A short title list of Fiction includes among others: The Bobbsey Twins series, Dotty Dimple books and Tom Swift series as well as Ruth Fielding all classical childrens books. Also included are some of the very famous classics like Heidi, Uncle Remus, The Swiss Family Robinson, Jack's Ward, Little Women, Bob Son of Battle, The Pied Piper, The Hound of the Baskervilles, Gullivers Travels, The (both) Jungle Book, The Song of Hiawatha, Robinson Crusoe, Pilgrim's Progress, The Pony Rider series, The Vicar of Wakefield, Twenty Thousand Leagues Under the Sea, Don Quixote, Oliver Twist, Ivanhoe, A Tale of Two Cities, King Henry V, Two Years Before the Mast, and The Prince.

Some of the History and Science books include: The Life of George Washington, Boy Knight: A Tale of the Crusades, The Life of Lafayette, David Crockett-Scout, Up From Slavery, Picturesque America Vol 1 & 2, Personal Memoirs of US Grant, Diaries of George Washington, The Law, The Autobiography of Benjamin Franklin, Not Yours to Give, The Friendly Arctic, Environmental Overkill, The Heart of the Antarctic, The Autobiography of Theodore Roosevelt, Memoirs of William Tecumseh Sherman, Cicero's Orations, The Federalist Papers, Of the Motion of the Heart and Blood in Animals, The Enterprising Americans, My African Journey, Faraday's Lectures, Fiat Money Inflation in France, Caesar's Gallic War, Churchill's The World Crisis, Fifty Years in the Royal Navy, Common Sense of the Exact Sciences, Paradise Lost, Wealth of Nations, Paradise Regained, The Ultimate Resource II, An Essay Concerning Human Understanding Vol 1 & 2, Bellum Civile, De Bello Gallico, The Mechanical Universe, Statistical Mechanics, Answers to the Mechanical Universe, Beyond the Mechanical Universe, Chemical Principles, and many others.

A supplemental to the main curriculum is also available. This is the Henty Books Collection which can be used as Unit Studies. This is hard historical fiction in which the story stays true to science, engineering, and history with its drama and characters. The Henty Collection covers ancient history, the middle ages, the reformation and exploration, wars of religion and succession, and colonial disruptions and competition.

Mathematics is learned through the Saxon Math Series, which is the only exterior physical book that has to be purchased outside of the program which you receive on the computer disks. The Saxon Math Series begins with Saxon Math 54 - An Incremental Development . The books can be purchased through the curriculum source Oregon Institute of Science and Medicine for less than what Saxon charges since they order large quantities of the textbooks. You can also do as we ended up doing and finding a nice used set online at Craigslist for a fraction of the cost. EBay might be another source for the books used. We purchased ours that way for the Saxon Math 54 with the text forms booklet included for $14.00 (shipping included) whereas the new textbook would have cost us $55.00.

Testing with the curriculum is minimal. The testing which is included is not a factor of intimdation. It includes over 50 SAT style exams and answer keys and also advanced tests in essay form. The testing is included for convenience of evaluation and is not required.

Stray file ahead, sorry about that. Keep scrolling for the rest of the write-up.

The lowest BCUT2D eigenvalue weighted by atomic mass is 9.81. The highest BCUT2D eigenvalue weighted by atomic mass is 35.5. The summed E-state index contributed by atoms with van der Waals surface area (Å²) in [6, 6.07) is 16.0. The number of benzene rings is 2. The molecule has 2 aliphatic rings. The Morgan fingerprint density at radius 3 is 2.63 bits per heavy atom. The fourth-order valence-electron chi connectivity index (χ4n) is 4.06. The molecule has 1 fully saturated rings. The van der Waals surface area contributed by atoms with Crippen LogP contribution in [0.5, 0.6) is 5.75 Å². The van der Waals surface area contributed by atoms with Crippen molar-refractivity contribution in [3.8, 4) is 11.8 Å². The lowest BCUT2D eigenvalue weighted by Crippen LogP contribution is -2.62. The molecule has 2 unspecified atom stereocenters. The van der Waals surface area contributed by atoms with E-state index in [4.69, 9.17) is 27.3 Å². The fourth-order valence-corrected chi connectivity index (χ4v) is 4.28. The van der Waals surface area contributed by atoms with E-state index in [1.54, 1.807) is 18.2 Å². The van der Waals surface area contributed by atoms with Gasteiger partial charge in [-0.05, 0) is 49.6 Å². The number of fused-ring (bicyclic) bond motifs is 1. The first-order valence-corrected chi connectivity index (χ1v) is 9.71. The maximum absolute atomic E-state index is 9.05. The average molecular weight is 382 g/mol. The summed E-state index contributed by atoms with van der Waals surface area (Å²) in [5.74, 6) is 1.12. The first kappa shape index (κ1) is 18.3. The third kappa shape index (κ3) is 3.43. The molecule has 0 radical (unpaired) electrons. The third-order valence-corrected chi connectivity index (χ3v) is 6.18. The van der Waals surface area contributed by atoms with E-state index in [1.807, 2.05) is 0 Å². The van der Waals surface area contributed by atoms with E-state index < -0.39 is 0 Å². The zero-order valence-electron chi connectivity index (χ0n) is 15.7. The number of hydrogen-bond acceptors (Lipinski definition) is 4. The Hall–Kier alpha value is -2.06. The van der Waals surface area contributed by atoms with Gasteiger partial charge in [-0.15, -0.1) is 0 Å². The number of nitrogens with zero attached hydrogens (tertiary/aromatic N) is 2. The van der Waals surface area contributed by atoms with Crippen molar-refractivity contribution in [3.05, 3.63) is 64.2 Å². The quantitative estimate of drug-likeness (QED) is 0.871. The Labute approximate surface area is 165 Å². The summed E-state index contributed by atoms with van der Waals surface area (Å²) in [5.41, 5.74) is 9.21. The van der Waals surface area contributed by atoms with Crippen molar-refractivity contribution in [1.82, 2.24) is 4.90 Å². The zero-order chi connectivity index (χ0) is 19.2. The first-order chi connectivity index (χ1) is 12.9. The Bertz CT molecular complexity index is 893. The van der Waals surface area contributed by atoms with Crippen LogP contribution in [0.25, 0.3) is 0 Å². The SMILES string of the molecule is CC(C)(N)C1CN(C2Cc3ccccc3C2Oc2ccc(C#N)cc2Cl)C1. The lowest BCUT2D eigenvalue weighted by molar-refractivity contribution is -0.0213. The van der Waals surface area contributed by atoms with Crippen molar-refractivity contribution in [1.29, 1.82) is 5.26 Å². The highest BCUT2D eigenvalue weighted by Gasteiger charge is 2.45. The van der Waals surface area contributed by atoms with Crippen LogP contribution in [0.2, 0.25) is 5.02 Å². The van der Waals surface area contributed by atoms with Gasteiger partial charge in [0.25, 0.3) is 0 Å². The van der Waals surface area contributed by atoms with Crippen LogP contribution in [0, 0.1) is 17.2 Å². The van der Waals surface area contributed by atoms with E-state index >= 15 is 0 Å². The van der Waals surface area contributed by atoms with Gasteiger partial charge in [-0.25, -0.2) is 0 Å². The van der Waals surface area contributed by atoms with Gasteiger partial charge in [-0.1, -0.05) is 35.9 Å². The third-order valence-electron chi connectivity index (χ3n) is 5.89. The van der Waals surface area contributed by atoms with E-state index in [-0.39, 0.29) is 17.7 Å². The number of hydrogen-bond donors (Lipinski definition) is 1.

One other happy aspect to mention about the curriculum is that there is a scholarship program available by inquiry at the Institute.

Computer Requirements are:

For Windows: System Requirements - Win95, Win98, Windows NT, Windows 2000, Windows XP, and Windows Vista- CD-ROM or DVD drive
- 5.5 MB of disk space
- Printer (See Printing Recommendations)

Current Cost for the Curriculum is:

For the Robinson Curriculum only $195

For the Robinson Curriculum & GA Henty Collection on CDs $275

Our first one and a half years in homeschooling was taken pretty slow. We worked out our routines with some experimentation. I allowed the children to relax from the stresses over learning by having both of them set their own pace and pursue their own interests. This is where they began the process of self-teaching which the Robinson Curriculum program is renowned for. It was remarkably enlightening. I immediately discovered an eyesight problem with my oldest which we promptly addressed with glasses. She soon stopped fretting over her reading. We explored the program and supplimented with books purchased from the resale stores in town. The physical books I mention here, are not necessary for the curriculum but to stimulate interest over-all thus I went ahead and began collecting a small library. Sometimes it is nice to stretch out in a comfortable place with a traditional book....then reading is not quite the initial chore it would seem.

I didn't include any tests our first year and a half except for spelling of the vocabulary words. The purpose of our first two school years to be a time of deprogramming and confidence building. It was remarkable how long it really took for them to stop worrying about and comparing everything we did to what they percieved as horrors in public school. And initially there was a lot of time spent babysitting their efforts due to a combination of paranoia to be without a teacher present and then the usual tendency to goof-off when the incentive to be self-disciplined about study time was absent. Our entrance into homeschooling required a lot of reassurances and freedom to build confidence back up. It would have been so much easier if we had never sent them to public school in the first place. We had many successes that first six months. The children each discovered hidden interests which in the homeschooling environment we had the freedom to a lot extra time to pursue. The program recommends spending 5 hours per day, six days per week study time with the first two hours devoted to arithmetic. Working math first in the day builds a mind which is accustomed to critical thinking and problem solving.